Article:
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United States Court of Appeals, First Circuit.

UNITED STATES, Appellee, v. DAVID C. CARLSON, Defendant, Appellant.

No. 10–1370

Decided: May 09, 2011

Before Lynch, Chief Judge, Howard and Thompson, Circuit Judges. Michael B. Whipple and The Hallett Law Firm on brief for appellant. Thomas E. Delahanty, II, United States Attorney and Margaret D. McGaughey, Appellate Chief on brief for appellee.

We have reviewed the record and the parties' submissions, and we affirm.

The appellant, David C. Carlson (“Carlson”), was convicted of failing to pay a legal child support obligation in violation of the Child Support Recovery Act, 18 U.S.C. § 228(a)(3) (“CSRA”).   He argues that the district court erred in instructing the jury that he could be found guilty of violating the CSRA so long as the jury concluded beyond a reasonable doubt that he was able to pay at least a portion of his child support obligation but failed to do so.   Carlson takes the position that the CSRA only imposes criminal liability where the defendant is able to pay the entire amount of child support due but fails to do so.   We reject this reading of the statute.   In doing so, we are in accord with our sister circuits who have decided the question.   See United States v. Bell, 598 F.3d 366, 371 (7th Cir.2010);  United States v. Davis, 588 F.3d 1173, 1177 (8th Cir.2009);  United States v. Kukafka, 478 F.3d 531, 539 (3d Cir.2007);  United States v. Mattice, 186 F.3d 219, 228 (2d Cir.1999);  United States v. Mathes, 151 F.3d 251 (5th Cir.1998);  see also United States v. Smith, 278 F.3d 33, 40 n. 4 (1st Cir.2002) (citing Mattice with approval).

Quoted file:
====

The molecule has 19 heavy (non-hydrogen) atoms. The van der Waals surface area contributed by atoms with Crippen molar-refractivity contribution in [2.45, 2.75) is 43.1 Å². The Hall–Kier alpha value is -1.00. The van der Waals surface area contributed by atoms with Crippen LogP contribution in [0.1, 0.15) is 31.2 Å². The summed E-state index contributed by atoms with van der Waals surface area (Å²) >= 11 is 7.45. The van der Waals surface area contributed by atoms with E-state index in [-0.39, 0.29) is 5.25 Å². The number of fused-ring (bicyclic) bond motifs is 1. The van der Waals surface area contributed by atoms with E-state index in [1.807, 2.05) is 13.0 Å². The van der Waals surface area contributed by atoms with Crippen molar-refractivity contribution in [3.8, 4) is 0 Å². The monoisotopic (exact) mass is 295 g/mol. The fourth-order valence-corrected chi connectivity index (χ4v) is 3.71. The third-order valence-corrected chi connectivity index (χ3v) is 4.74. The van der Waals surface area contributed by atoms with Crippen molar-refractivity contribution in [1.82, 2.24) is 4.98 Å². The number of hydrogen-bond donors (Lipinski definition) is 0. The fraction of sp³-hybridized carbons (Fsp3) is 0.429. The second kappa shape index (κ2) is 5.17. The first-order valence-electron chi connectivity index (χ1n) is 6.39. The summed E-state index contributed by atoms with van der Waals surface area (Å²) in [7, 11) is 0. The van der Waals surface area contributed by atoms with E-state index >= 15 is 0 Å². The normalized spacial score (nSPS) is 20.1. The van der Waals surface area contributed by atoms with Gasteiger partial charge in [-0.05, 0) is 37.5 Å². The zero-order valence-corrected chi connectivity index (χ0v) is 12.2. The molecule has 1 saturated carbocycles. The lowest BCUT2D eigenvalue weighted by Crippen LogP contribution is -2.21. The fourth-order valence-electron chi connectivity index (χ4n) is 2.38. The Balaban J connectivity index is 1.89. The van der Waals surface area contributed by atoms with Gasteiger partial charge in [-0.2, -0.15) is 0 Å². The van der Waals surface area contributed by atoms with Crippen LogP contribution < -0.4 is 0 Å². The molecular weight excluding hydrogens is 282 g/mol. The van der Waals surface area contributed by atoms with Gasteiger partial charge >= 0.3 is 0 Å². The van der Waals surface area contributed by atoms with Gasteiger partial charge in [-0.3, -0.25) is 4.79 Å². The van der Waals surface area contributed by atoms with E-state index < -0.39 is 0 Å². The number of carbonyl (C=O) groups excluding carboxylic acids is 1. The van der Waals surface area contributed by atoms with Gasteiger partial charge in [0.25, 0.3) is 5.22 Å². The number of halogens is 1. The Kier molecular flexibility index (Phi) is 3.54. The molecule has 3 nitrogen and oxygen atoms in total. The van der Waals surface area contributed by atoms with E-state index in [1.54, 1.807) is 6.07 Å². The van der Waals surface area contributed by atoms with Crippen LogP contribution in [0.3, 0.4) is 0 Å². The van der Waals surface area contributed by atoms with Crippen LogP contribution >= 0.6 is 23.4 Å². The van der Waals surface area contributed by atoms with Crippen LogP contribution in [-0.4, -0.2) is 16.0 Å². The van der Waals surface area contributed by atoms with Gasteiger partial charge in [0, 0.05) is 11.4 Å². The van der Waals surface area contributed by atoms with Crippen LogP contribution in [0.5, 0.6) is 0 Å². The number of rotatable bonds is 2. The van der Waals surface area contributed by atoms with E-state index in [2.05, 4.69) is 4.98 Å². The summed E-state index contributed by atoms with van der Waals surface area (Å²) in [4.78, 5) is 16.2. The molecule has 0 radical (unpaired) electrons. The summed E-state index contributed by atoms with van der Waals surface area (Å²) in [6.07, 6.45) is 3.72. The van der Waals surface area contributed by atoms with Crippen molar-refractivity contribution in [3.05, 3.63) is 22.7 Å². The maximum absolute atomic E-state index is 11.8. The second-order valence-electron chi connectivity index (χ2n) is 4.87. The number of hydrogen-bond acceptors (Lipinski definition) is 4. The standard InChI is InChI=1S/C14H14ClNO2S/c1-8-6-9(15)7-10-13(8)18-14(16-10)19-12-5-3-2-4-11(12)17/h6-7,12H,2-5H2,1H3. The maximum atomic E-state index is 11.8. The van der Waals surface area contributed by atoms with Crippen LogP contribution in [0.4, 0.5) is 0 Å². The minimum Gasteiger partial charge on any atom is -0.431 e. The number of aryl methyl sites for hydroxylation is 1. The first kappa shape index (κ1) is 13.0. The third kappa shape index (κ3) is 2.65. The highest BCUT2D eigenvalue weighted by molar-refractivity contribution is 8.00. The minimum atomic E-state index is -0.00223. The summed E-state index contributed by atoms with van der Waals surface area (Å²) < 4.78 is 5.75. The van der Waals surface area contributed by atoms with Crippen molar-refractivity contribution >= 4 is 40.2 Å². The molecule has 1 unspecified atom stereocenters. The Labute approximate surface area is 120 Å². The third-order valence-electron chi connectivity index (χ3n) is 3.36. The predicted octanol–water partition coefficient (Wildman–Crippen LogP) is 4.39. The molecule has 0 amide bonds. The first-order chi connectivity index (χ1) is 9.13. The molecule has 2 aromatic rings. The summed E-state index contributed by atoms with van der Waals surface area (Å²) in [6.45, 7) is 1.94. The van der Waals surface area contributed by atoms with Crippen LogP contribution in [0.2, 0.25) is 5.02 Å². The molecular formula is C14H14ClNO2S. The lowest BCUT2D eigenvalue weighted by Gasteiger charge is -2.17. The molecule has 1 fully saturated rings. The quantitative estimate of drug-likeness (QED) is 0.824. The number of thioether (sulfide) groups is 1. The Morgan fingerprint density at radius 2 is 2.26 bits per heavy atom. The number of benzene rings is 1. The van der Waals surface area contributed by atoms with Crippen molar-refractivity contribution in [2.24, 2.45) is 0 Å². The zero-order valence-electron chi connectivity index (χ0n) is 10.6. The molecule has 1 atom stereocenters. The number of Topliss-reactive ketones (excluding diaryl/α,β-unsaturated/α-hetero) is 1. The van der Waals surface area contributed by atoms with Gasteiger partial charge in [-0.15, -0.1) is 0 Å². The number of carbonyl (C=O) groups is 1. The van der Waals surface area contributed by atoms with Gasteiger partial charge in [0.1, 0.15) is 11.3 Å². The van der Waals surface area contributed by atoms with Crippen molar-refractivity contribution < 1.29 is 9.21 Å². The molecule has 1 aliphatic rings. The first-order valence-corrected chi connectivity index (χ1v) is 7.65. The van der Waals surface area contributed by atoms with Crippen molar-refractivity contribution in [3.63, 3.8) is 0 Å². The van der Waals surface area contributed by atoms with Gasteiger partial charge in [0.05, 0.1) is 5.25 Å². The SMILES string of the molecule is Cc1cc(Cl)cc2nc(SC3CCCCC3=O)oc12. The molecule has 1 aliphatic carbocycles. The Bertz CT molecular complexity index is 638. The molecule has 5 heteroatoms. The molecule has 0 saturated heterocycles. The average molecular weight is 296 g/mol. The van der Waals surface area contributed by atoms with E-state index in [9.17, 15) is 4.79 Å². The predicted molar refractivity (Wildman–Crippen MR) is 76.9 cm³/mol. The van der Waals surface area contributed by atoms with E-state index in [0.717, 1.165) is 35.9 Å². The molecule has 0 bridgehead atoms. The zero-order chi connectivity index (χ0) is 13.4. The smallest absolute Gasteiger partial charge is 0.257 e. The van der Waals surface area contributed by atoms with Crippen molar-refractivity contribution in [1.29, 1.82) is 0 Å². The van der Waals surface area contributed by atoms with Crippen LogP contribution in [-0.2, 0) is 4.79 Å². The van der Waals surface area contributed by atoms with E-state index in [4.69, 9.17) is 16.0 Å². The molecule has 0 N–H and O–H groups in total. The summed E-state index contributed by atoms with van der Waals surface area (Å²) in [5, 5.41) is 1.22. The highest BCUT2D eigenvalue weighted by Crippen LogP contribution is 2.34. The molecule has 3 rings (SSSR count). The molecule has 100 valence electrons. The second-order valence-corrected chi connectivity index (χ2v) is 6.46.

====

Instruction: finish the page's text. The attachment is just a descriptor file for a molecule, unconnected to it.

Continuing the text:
Carlson also challenges the district court's jury instruction explaining the requirement that the outstanding child support debt be greater than $10,000 or remain unpaid for longer than two years.   See 18 U.S.C. § 228(a)(3).   Carlson challenges the court's explanation of the “greater than $10,000” prong.   We see no plain error in the court's instruction, as it is undisputed that the child support debt in question remained unpaid from the time the divorce was finalized in 2004 until the defendant was arrested in 2008.   See United States v. Matos–Luchi, 627 F.3d 1, 8–9 (1st Cir.2010) (citation omitted).   It was of no consequence, then, whether the district court properly explained the “greater than $10,000” prong to the jury.   We see no basis in the record on which to conclude that this challenge to the jury instructions was preserved.

Affirmed. See 1st Cir. 27.0(c).

Per Curiam.

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